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Jason’s Law Has Passed, Now What?


Few things are more tragic than a senseless death– one that could have been prevented.  In March 2009, truck driver Jason Rivenburg, 35,  had just delivered a load in Virginia and was heading to South Carolina.  Jason was ahead of schedule for his next delivery, which was only 12 miles away.

Jason was scheduled to deliver at Food Lion supermarket.  The store would not accept early deliveries and would not allow Jason to park on their property and wait until his appointed time, so Jason pulled into an abandoned gas station– the only place with available parking in the area.

Willie Pelzer was a thug, a career felon.  Pelzer was at a gas station across the road from the abandoned gas station Jason had parked at.  Authorities believe Pelzer was looking for someone to rob.  He noticed Jason’s truck  and crossed the street, and climbed under Jason’s trailer to wait for him to go to sleep.  At approximately 10:30 that night, Pelzer entered Jason’s truck and shot him twice in the head.  Pelzer walked away with $7.00.

Just thirteen days after Jason’s murder, his wife Hope delivered twins.  Jason left behind a wife and three children.

The death of Jason Rivenburg was senseless.  Had the receiver allowed Jason to park on their lot and wait to deliver, or had more truck parking been available in the area, Jason may still be alive today.

Jason’s Law Was Born

Jason’s wife Hope found purpose in tragedy.  Hope was on a mission to provide safe parking for truck drivers.  She began lobbying for change. Congressman Paul Tonko, with the support of Congressman Erik Paulsen (R-MT), introduced Jason’s Law on April 28th, 2009; however, Congress did not get a chance to vote on the bill.

On May 5th, 2009 Senators Charles Schumer and Kristen Gillibrand also introduced Jason’s Law as S 1187. to the Senate Committee on the Environment and Public Works. Although the bill was widely supported, funds were not available, so the bill did not make it to the floor.

Three years and more failed attempts later, Jason’s Law finally passed.

Political support

Jason’s Law press release from Tonko, Gillibrand and  Schumer:

Truck drivers work tirelessly every day to keep New York’s businesses running. At the very least, they deserve to be safe while doing so, said Senator Schumer. Jason’s Law enables states to improve parking for truck drivers so that when these hard-working individuals stop to rest, they are safer and better protected. Jason Rivenburg was killed in a senseless act of violence. This legislation honors Jason’s memory and will help prevent this type of horrific tragedy from happening again.

After losing her husband to heartbreaking tragedy, Hope Rivenburg made the case to lawmakers in Washington that protecting truck drivers at road stops must be a priority, said Senator Gillibrand, a member of the Senate Environment and Public Works Committee that first included the measure in its version of the Transportation Reauthorization bill. Jason’s Law takes the right steps to ensure we’re giving truck drivers the protections they need with safe and secure parking facilities so we can prevent tragedies, and save lives.

Jason’s Law was the first bill I ever introduced, said Congressman Paul Tonko, who wrote the original version of the bill in 2009. In the memory of Jason Rivenburg, in honor of his widow Hope and her family, and on behalf of all the nation’s truck drivers and motorists, I am extremely pleased to have authored and passed this legislation. There’s precious little in our economy that isn’t hauled by truck “ and Jason’s Law will ensure it is done so safely while working to ensure a tragedy similar to Jason’s never happens again.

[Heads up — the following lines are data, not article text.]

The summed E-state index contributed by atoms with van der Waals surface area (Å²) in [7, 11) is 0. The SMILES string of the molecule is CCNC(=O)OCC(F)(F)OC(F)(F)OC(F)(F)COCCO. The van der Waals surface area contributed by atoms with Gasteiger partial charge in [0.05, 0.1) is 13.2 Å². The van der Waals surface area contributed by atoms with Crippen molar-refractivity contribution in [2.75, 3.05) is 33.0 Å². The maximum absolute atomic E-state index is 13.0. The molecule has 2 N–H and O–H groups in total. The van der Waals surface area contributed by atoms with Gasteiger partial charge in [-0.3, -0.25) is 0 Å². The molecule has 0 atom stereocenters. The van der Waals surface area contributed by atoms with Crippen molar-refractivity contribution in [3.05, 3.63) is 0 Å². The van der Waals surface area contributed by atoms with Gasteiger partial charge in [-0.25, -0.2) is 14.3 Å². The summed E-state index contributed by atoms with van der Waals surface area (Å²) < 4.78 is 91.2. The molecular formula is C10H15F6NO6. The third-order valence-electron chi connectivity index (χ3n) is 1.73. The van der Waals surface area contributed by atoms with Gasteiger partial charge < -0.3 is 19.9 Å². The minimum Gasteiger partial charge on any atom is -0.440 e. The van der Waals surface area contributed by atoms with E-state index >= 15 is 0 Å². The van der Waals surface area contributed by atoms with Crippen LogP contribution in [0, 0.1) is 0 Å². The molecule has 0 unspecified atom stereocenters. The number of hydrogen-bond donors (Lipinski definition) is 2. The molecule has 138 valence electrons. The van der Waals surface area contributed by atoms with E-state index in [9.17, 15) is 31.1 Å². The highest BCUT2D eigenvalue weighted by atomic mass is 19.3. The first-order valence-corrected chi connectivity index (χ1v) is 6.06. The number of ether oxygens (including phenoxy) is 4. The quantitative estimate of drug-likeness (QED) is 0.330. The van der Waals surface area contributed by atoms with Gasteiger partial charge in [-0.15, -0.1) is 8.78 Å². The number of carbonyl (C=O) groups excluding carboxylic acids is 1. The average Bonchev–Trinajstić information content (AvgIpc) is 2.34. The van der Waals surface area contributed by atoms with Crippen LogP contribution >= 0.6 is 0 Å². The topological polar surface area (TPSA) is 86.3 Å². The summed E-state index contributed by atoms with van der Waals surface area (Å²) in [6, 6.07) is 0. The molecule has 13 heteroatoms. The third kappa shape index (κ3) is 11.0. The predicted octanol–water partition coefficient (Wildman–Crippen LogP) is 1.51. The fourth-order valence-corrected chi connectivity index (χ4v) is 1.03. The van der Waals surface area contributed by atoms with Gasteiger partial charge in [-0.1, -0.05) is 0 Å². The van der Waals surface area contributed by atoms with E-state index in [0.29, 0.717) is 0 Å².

As included in the Senate transportation reauthorization bill, Jason’s Law authorizes funding to be spent on truck parking facilities and identifies that it is a national priority to address the shortage of long-term parking for commercial motor vehicles and the safety of drivers.

Projects eligible to be funded with highway safety funds include:

· Constructing safety rest areas that include parking for commercial motor vehicles.

· Constructing commercial motor vehicle parking facilities adjacent to commercial truck stops and travel plazas.

· Opening existing facilities to commercial motor vehicle parking, including inspection and weigh stations and park-and-ride facilities.

· Promoting the availability of publicly or privately provided commercial motor vehicle parking on the National Highway System using intelligent transportation systems and other means.

· Constructing turnouts along the National Highway System for commercial motor vehicles.

· Making capital improvements to public commercial motor vehicle parking facilities currently closed on a seasonal basis to allow the facilities to remain open year-round.

· Improving the geometric design of interchanges on the National Highway System to improve access to commercial motor vehicle parking facilities.

*Information taken from The Time’s Union Blog.

What now?

Before the construction of new parking facilities takes place, the Department of Transportation will conduct a survey of the available parking areas for trucks and evaluate where more parking is needed.

Jason’s Law will allocate an estimated $100 million  to be spent over the next six years, across the United States, to provide safe parking for trucks.

*No concrete dollar amount has been allocated.  The dollar figure is merely an estimate based on preliminary budget   totals.

What can you do?

Contact the Department of Transportation.  Tell them where more truck parking is needed.  You can reach them at: U.S. Department of Transportation 1200 New Jersey Avenue, SE  Washington, DC 20590  or 855-368-4200.

Hope Rivenburg is proof that one voice can change the world.  Make your voice count


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